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Feds Shouldn’t Waste Resources on Marijuana Enforcement in Legal States, Biden AG Pick Says
President Joe Biden’s pick for attorney general said on Monday that he doesn’t believe it wise for the federal government to prosecute marijuana crimes in states where it is legal.
That view is consistent with policies put into place under Obama—known as the Cole memorandum—and then rescinded by President Donald Trump’s first attorney general, Jeff Sessions.
Garland also said earlier in the hearing that he thinks the enforcement of marijuana criminalization is the “perfect example” of how the criminal justice system is racially biased and disproportionately impacts communities of color.
New Jersey Governor Signs Marijuana Bills After Lawmakers Send Him Latest ‘Clean Up’ Measure
The governor of New Jersey signed legislation on Monday that paves the way for the voter-approved legalization of marijuana to proceed.
The long-delayed action came moments after lawmakers sent to his desk a new proposal concerning penalties for underage cannabis possession—the absence of which in separate legalization implementation legislation caused Gov. Phil Murphy (D) to refuse to approve the program’s launch.
The latest compromise bill that the Senate and Assembly approved on Monday makes it so youth would be subject to a written warning if they’re caught with cannabis. That was the final step needed in a tumultuous legislative path for Murphy to sign the implementation bill, as well as a separate piece of legislation concerning the decriminalization of possession.
South Dakota Medical Marijuana Activists Propose Alternative Legalization Timeline After Governor Pushes Delay
As marijuana reform advocates prepare an appeal to a court ruling invalidating a voter-approved recreational legalization initiative, they’re also hoping to reach a deal with South Dakota’s governor and lawmakers over the timeline to implement a separate medical cannabis reform measure. And they want legal protections for patients in the interim.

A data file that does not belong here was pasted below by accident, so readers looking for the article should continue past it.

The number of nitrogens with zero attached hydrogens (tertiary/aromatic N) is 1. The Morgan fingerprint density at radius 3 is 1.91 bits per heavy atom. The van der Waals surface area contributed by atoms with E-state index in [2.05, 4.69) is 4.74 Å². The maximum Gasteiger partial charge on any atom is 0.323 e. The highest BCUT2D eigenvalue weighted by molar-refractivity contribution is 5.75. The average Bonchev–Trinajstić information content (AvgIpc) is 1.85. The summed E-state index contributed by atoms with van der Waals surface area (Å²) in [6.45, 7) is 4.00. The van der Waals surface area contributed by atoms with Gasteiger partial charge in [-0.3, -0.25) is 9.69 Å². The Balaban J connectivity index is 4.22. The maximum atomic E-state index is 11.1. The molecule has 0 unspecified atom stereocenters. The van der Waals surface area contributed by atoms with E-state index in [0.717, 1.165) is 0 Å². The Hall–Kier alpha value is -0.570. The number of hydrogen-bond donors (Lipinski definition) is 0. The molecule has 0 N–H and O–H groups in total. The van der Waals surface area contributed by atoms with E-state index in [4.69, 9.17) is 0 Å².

As passed by voters in the November election, regulators are required to develop rules for a medical marijuana program by July 1. But Gov. Kristi Noem (R) proposed legislation to delay implementation by an additional year—a request that advocates say is excessive and puts patients at risk of ongoing criminalization.
As a compromise, reform groups New Approach South Dakota and South Dakotans for Better Marijuana Laws have put forward an alternative plan that would still push back the effective date of the legalization measure, but by less time. Simultaneously, it proposes amending the governor’s legislation to offer legal protections for medical cannabis patients even before they’re formally registered.
Patients Flock to Florida’s Medical Marijuana Program, Driving Surge in Job Growth
The medical marijuana market in Florida created nearly 15,000 new jobs in 2020 and employs an estimated 31,444 state residents, according to a new analysis.
Florida recorded nearly $1.23 billion in marijuana sales in 2020, according to the report posted by Leafly and Whitney Economics. Florida’s sales were more than every state except California and Colorado, where marijuana is legal for adults.
Medical marijuana patient registrations surged in Florida last year, with 170,000 new patients in 2020. According to the state’s Office of Medical Marijuana Use’s (OMMU) Feb. 12 update, 485,693 state residents are “qualified” patients who can receive prescriptions from 2,644 licensed physicians to purchase marijuana at 313 dispensaries statewide.
That growth is expected to continue, with sales projected to top $6 billion in annual sales by 2030 in Florida.
Legal Marijuana States See Reduced Workers’ Compensation Claims, New Study Finds
Legalizing marijuana for adult use is associated with an increase in workforce productivity and decrease in workplace injuries, according to a new study partly funded by the federal government.
In a working paper published by the National Bureau of Economic Research, researchers looked at the impact of recreational cannabis legalization on workers’ compensation claims among older adults. They found declines in such filings “both in terms of the propensity to receive benefits and benefit amount” in states that have enacted the policy change.
Further, they identified “complementary declines in non-traumatic workplace injury rates and the incidence of work-limiting disabilities” in legal states.
These findings run counter to arguments commonly made by prohibitionists, who have claimed that legalizing marijuana would lead to lower productivity and more occupational hazards and associated costs to businesses.